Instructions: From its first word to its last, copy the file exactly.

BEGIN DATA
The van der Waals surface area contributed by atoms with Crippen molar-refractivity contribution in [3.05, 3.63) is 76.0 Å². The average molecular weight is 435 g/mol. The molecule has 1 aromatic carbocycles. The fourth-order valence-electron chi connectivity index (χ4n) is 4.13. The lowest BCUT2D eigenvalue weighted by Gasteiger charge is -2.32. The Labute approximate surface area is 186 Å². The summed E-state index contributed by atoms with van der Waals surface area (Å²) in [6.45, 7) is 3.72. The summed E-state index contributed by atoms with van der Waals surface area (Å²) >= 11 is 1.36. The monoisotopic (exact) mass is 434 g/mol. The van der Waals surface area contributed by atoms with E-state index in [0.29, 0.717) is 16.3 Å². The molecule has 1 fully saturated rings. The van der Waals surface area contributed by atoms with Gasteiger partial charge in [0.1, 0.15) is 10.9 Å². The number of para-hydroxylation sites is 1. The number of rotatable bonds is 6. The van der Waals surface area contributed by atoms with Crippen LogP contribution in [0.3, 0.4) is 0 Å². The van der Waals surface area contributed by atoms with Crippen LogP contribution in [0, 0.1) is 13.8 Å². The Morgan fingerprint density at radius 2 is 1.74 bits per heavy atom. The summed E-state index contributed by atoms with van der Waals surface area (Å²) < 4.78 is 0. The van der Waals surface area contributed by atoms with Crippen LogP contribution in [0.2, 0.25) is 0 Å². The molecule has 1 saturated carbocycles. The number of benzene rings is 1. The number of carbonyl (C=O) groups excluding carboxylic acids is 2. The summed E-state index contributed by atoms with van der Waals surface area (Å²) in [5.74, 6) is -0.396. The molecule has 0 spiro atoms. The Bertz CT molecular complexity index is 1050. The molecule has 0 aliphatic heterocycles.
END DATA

The van der Waals surface area contributed by atoms with Crippen molar-refractivity contribution in [3.05, 3.63) is 76.0 Å². The average molecular weight is 435 g/mol. The molecule has 1 aromatic carbocycles. The fourth-order valence-electron chi connectivity index (χ4n) is 4.13. The lowest BCUT2D eigenvalue weighted by Gasteiger charge is -2.32. The Labute approximate surface area is 186 Å². The summed E-state index contributed by atoms with van der Waals surface area (Å²) in [6.45, 7) is 3.72. The summed E-state index contributed by atoms with van der Waals surface area (Å²) >= 11 is 1.36. The monoisotopic (exact) mass is 434 g/mol. The van der Waals surface area contributed by atoms with E-state index in [0.29, 0.717) is 16.3 Å². The molecule has 1 fully saturated rings. The van der Waals surface area contributed by atoms with Gasteiger partial charge in [0.1, 0.15) is 10.9 Å². The number of para-hydroxylation sites is 1. The number of rotatable bonds is 6. The van der Waals surface area contributed by atoms with Crippen LogP contribution in [0.3, 0.4) is 0 Å². The van der Waals surface area contributed by atoms with Crippen LogP contribution in [0, 0.1) is 13.8 Å². The Morgan fingerprint density at radius 2 is 1.74 bits per heavy atom. The summed E-state index contributed by atoms with van der Waals surface area (Å²) < 4.78 is 0. The van der Waals surface area contributed by atoms with Crippen LogP contribution in [0.2, 0.25) is 0 Å². The molecule has 1 saturated carbocycles. The number of benzene rings is 1. The number of carbonyl (C=O) groups excluding carboxylic acids is 2. The summed E-state index contributed by atoms with van der Waals surface area (Å²) in [5.74, 6) is -0.396. The molecule has 0 spiro atoms. The Bertz CT molecular complexity index is 1050. The molecule has 0 aliphatic heterocycles.